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Religion and the science of virtue

By Mark Vernon

There is an intimate link between religion and morality. It’s not fashionable to say so: many argue that talk of a link – and talk is all it is – should be stopped. After all, individuals can clearly be good without God, and religious individuals hardly stand much scrutiny as paragons of virtue. However, there’s something more subtle to tease out here, and support for a connection is coming not from preachers or prelates, but science.

The source is neuroscience and evolutionary psychology. As these new sciences explore the nature of morality, they tell a story that goes something like this. Many animals, perhaps most, don’t live in isolation; they co-operate. Even bacteria work together for the sake of the group. There is good reason to think that this co-operation gives rise to behaviour that can be called altruistic: it’s good for others but not necessarily for the individual. The story develops further when it’s observed that higher animals, like chimps or dogs, don’t just behave in ways that might be called altruistic, but have social emotions too. They feel shame; they empathize; they take pleasure in pleasing others.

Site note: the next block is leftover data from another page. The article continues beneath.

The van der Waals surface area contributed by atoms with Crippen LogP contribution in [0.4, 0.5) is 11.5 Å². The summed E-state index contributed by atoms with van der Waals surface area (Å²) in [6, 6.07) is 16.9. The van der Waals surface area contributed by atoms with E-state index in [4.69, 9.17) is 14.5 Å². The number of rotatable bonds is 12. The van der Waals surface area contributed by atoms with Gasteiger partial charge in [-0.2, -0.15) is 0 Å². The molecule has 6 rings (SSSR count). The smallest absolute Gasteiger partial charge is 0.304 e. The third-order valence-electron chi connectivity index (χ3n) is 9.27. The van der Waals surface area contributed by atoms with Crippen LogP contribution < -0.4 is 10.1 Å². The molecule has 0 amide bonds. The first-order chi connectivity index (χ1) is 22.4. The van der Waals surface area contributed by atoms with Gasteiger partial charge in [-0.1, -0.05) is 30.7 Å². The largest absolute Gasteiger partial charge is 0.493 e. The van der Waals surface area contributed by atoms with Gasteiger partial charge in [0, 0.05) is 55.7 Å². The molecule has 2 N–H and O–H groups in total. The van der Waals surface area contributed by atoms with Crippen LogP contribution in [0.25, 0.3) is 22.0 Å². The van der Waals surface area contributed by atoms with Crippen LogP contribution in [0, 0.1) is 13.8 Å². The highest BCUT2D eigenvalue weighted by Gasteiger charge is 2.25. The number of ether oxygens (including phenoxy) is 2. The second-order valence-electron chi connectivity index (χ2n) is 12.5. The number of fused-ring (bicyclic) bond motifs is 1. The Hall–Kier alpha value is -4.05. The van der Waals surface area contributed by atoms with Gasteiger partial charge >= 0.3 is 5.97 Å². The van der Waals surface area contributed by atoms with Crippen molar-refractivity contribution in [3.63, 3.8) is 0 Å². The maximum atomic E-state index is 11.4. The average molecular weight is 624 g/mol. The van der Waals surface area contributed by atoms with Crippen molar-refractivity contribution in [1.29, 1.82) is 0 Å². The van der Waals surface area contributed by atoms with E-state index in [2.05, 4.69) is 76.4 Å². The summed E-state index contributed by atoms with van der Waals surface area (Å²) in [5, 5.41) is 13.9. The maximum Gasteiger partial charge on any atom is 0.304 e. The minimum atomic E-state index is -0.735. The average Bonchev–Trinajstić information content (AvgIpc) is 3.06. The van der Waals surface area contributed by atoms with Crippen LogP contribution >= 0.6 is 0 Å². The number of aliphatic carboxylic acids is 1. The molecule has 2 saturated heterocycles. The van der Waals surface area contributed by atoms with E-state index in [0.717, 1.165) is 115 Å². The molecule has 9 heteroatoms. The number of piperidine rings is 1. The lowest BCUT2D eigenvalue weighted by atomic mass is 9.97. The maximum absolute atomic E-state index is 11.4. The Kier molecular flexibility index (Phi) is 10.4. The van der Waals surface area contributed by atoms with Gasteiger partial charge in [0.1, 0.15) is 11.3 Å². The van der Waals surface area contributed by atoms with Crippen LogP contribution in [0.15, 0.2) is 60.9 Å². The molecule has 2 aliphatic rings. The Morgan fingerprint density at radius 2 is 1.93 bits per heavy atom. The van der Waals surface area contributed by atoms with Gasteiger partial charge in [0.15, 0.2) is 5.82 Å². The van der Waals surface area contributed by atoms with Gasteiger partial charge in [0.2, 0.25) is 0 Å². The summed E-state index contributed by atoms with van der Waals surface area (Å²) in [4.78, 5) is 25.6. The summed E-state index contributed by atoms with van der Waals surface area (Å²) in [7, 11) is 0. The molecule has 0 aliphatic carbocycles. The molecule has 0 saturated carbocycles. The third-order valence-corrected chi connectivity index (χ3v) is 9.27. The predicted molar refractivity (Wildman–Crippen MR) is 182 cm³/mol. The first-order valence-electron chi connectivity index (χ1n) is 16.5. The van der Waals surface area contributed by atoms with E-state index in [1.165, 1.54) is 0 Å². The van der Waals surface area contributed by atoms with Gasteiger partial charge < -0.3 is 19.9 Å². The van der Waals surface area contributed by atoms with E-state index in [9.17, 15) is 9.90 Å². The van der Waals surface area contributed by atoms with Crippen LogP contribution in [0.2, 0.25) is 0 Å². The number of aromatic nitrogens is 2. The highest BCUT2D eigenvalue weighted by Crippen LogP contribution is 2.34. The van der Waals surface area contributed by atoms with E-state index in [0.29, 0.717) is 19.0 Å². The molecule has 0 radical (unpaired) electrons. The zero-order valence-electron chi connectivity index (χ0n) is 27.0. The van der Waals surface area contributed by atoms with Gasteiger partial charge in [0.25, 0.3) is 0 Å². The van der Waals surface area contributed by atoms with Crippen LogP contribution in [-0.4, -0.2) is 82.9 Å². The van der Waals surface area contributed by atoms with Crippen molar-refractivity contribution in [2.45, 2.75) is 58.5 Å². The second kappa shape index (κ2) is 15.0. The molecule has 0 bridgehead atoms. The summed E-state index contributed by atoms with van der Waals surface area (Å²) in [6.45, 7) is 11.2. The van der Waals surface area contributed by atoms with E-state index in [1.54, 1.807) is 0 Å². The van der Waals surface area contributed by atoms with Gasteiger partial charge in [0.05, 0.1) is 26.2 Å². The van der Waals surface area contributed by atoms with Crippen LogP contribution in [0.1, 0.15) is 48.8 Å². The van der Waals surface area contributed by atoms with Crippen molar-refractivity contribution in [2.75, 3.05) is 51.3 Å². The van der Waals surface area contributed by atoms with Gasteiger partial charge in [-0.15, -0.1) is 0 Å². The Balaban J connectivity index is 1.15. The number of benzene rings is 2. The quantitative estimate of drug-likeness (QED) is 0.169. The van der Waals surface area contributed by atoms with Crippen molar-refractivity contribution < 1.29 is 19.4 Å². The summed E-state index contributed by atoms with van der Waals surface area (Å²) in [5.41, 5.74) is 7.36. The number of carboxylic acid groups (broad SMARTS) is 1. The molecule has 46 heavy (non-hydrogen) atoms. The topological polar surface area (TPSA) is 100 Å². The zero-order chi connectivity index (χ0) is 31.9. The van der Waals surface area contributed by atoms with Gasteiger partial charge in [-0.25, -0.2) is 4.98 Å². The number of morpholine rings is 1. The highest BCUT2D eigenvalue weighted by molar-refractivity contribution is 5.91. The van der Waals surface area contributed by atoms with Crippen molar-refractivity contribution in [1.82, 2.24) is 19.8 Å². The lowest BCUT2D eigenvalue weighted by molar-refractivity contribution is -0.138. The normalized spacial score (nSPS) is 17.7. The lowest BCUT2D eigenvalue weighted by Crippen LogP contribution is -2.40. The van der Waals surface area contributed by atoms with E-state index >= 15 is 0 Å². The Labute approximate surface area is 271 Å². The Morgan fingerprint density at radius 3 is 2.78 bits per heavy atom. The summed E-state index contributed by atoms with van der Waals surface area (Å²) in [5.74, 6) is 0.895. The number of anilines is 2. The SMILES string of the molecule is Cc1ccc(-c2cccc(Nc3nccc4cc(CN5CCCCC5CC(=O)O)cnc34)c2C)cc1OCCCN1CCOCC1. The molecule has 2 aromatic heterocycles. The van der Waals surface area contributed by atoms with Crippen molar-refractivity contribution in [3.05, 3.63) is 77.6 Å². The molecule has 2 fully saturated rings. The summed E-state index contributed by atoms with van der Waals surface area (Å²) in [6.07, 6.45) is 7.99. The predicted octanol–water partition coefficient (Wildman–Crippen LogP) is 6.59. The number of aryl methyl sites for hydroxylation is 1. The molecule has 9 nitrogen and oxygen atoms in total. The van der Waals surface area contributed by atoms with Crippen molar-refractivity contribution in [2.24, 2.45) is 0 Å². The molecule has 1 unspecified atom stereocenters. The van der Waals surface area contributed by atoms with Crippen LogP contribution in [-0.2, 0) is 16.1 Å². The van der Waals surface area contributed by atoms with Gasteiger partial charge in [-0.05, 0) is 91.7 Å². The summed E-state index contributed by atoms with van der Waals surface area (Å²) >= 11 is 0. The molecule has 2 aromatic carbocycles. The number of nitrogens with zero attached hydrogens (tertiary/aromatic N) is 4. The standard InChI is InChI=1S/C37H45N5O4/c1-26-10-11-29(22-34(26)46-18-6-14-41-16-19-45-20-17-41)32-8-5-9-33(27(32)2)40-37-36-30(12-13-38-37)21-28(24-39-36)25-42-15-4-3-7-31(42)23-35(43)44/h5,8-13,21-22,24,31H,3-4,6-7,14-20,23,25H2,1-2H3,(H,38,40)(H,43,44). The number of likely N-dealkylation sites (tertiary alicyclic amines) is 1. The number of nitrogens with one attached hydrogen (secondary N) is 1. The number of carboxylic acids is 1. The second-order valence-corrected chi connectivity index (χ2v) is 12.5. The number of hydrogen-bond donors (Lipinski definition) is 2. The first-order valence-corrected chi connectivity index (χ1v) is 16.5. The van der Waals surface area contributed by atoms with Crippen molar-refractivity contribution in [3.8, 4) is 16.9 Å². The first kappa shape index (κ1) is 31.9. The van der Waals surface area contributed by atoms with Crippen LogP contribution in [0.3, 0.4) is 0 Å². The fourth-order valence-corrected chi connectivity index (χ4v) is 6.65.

The implication for the human animal is that our morality is based upon an evolved set of predispositions. When we take pride, feel guilty, act honestly, show trust, we too are following social emotions that make us feel good. No doubt, this is the origin of the powerful intuition that the good life is a happy life.

Read the original article at: The Guardian

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